Evaporation under vacuum; surface area

In summary, the conversation discussed the operation of a vacuum distillation unit used to distill ethylene glycol. The unit has a diameter of 36 inches and is 124 inches long, and the old set up involved filling it half full, 18-20 inches high, while the new set up involves filling it to 31 inches high. The speaker mentioned that the lower surface area may result in collecting evaporation at a slower rate, and asked if there is a formula to prove this assumption. In response, the other person explained that the evaporation rate is proportional to the surface area, with a constant factor depending on pressure, temperature, and chemical composition. The vacuum pump used is a constant 24-27Hg and
  • #1
Jay167
I run a vacuum distillation unit that is used to distill ethylene glycol. The old glycol is subjected to 25Hg of vacuum at a temp of 275 degrees F. There are burner tubes submerged in the glycol to heat it up. The vessel has a diameter of 36 inches and is 124 inches long. We fill the vessel half full, 18-20 inches high, heat it under vacuum and collect the evaporation. The new set up has us filling the vessel to 31 inches high. I stated that the lower surface area would make it so we are collecting evaporation at a slower rate. Am I right? Is there a formula I can use to prove my assumption. Thanks
 
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  • #2
If the pump is strong enough to keep pressure significant below the pressure where the liquid boils, evaporation will be proportional to the surface area, the proportionality constant will depend on pressure, temperature and chemical composition.
R=k*A if you absolutely need a formula (with the evaporation rate R, the area A and k as constant).

If the pump is weak, then the surface area won't matter, and just the pumping rate matters.
 
  • #3
Thank you for taking the time to send a reply. here are the answers to your questions if it helps to get a better answer. I explained that in the old set up, we filled the machine 20 inches high so we had a surface area of 34 inches wide by 124 inches long. We would collect 25 gallons of evaporate (93% glycol 6.2% water .8% light oils) per hour. Now that we fill to 31 inches we only get 16 in cross section by 124 long. I say we will collect slightly under half of what we used to.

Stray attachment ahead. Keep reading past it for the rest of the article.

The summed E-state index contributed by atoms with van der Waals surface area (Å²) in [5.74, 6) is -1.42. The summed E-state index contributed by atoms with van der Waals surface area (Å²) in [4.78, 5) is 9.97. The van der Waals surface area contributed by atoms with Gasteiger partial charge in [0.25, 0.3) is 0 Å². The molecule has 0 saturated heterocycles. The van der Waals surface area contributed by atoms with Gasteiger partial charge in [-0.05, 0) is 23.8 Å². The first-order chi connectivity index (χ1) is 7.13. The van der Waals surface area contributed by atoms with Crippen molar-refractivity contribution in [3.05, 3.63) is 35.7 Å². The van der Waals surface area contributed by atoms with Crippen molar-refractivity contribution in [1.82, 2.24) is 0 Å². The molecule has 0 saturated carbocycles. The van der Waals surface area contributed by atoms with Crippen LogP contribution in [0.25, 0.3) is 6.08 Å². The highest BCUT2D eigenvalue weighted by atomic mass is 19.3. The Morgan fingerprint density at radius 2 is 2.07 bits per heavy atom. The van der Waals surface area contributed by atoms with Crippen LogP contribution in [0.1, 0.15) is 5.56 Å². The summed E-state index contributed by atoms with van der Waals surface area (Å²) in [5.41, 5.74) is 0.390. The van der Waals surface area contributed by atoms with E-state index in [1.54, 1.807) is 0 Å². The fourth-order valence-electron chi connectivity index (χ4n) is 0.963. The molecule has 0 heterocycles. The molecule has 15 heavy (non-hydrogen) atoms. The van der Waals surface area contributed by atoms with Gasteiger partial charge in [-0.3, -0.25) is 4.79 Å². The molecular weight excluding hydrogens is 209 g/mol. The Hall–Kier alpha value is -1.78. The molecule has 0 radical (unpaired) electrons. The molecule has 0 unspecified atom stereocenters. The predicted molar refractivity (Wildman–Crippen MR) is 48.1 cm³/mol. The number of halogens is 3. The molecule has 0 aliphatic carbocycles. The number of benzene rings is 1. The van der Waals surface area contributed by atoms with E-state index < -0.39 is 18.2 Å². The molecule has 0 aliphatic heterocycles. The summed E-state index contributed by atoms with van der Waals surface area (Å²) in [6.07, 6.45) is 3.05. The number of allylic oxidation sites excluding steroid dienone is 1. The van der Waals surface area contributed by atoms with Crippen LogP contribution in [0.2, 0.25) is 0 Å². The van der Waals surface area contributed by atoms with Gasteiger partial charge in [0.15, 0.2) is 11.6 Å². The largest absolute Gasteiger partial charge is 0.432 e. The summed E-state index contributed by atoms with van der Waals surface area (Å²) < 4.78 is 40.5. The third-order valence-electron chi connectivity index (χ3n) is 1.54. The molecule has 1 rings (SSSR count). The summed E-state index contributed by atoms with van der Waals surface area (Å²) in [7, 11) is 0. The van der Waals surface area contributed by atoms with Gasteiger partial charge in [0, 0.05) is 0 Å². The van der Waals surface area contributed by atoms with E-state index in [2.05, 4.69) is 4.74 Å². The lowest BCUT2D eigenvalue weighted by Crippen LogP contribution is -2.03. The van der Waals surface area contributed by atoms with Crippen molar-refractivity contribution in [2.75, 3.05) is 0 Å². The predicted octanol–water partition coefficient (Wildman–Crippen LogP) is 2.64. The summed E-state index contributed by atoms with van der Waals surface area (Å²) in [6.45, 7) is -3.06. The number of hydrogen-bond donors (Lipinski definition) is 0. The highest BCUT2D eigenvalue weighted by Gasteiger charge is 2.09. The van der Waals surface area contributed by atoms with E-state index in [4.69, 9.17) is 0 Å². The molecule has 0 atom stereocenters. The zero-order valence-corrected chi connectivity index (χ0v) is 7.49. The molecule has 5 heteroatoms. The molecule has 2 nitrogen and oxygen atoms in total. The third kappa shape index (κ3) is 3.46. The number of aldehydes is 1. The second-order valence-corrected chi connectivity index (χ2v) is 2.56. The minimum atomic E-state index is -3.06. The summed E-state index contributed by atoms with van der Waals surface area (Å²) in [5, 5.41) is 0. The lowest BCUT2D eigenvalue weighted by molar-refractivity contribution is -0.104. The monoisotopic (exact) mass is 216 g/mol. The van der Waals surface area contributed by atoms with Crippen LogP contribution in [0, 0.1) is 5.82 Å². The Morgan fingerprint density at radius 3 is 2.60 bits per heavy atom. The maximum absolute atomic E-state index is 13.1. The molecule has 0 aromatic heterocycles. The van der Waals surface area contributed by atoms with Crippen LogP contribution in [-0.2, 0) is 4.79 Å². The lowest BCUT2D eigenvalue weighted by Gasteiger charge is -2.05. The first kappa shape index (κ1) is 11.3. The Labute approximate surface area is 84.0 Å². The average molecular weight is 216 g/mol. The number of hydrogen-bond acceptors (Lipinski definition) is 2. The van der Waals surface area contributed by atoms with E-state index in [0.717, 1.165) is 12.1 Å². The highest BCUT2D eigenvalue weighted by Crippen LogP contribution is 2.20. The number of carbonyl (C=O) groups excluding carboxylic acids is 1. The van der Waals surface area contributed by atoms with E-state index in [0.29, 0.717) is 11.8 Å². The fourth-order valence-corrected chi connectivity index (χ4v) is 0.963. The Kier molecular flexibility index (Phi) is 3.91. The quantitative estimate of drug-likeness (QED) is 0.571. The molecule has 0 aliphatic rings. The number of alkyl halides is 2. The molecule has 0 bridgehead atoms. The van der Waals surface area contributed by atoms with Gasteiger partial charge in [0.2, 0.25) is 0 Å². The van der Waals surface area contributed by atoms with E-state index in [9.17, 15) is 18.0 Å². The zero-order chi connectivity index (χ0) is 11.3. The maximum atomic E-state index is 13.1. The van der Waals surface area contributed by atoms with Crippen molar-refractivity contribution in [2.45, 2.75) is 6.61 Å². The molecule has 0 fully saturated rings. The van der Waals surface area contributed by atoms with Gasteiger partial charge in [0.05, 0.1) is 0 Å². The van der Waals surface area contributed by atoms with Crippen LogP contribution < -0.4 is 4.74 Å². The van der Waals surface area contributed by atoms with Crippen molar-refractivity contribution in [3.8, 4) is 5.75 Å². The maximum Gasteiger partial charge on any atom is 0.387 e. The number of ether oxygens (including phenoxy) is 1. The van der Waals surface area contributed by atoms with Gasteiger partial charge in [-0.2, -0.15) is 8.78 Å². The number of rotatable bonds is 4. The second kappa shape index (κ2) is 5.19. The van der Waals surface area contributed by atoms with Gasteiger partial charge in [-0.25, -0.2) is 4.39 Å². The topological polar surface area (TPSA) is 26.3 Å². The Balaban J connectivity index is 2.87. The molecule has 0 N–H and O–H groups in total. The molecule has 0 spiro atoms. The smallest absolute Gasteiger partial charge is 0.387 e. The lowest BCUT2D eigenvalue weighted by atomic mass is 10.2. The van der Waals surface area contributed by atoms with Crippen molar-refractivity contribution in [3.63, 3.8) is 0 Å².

Our vacuum pump is a constant 24-27Hg of Vacuum. The temp fluctuates between 270F (burner turn on point) and 275F (burner high limit setting). The usual composition of the glycol mixture is 40% glycol 52% water 8% light oils, other automotive fluids some suspened solids etc. We have a level sensor hooked to a pump that feeds the vessel to keep the fluid level a constant as well.
 

1. What is evaporation under vacuum?

Evaporation under vacuum is a process in which a liquid is transformed into a gas through the removal of air pressure. This causes the liquid to evaporate at a lower temperature than it would under normal atmospheric conditions.

2. How does surface area affect evaporation under vacuum?

The larger the surface area, the faster the evaporation under vacuum will occur. This is because more molecules of the liquid are exposed to the reduced air pressure, allowing them to escape and turn into gas.

3. What is the purpose of evaporation under vacuum in scientific research?

Evaporation under vacuum is used in scientific research to study the properties and behavior of substances at low pressures. It can also be used to remove solvents or other substances from a sample, allowing for more accurate analysis.

4. How is evaporation under vacuum different from regular evaporation?

Regular evaporation occurs at normal atmospheric pressure, while evaporation under vacuum occurs at reduced air pressure. This means that evaporation under vacuum can happen at lower temperatures and at a faster rate than regular evaporation.

5. What are some common applications of evaporation under vacuum?

Evaporation under vacuum is commonly used in industries such as food, pharmaceuticals, and chemicals for processes such as freeze-drying, distillation, and concentration. It is also used in laboratories for sample preparation and analysis.

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